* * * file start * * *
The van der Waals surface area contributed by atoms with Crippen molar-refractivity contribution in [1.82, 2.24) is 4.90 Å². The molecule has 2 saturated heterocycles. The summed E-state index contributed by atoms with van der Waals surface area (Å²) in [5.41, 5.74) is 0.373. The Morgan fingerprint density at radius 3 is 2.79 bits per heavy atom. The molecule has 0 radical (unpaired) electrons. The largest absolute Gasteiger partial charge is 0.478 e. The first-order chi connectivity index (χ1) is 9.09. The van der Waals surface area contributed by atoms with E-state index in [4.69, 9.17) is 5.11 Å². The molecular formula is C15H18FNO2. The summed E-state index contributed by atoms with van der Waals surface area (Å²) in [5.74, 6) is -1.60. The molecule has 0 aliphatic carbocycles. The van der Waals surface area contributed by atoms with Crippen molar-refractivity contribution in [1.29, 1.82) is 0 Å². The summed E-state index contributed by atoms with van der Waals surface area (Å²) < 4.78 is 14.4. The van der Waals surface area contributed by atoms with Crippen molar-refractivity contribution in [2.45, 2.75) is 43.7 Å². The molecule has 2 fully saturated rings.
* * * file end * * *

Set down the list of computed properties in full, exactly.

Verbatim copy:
The van der Waals surface area contributed by atoms with Crippen molar-refractivity contribution in [1.82, 2.24) is 4.90 Å². The molecule has 2 saturated heterocycles. The summed E-state index contributed by atoms with van der Waals surface area (Å²) in [5.41, 5.74) is 0.373. The Morgan fingerprint density at radius 3 is 2.79 bits per heavy atom. The molecule has 0 radical (unpaired) electrons. The largest absolute Gasteiger partial charge is 0.478 e. The first-order chi connectivity index (χ1) is 9.09. The van der Waals surface area contributed by atoms with E-state index in [4.69, 9.17) is 5.11 Å². The molecular formula is C15H18FNO2. The summed E-state index contributed by atoms with van der Waals surface area (Å²) in [5.74, 6) is -1.60. The molecule has 0 aliphatic carbocycles. The van der Waals surface area contributed by atoms with Crippen molar-refractivity contribution in [1.29, 1.82) is 0 Å². The summed E-state index contributed by atoms with van der Waals surface area (Å²) < 4.78 is 14.4. The van der Waals surface area contributed by atoms with Crippen molar-refractivity contribution in [2.45, 2.75) is 43.7 Å². The molecule has 2 fully saturated rings.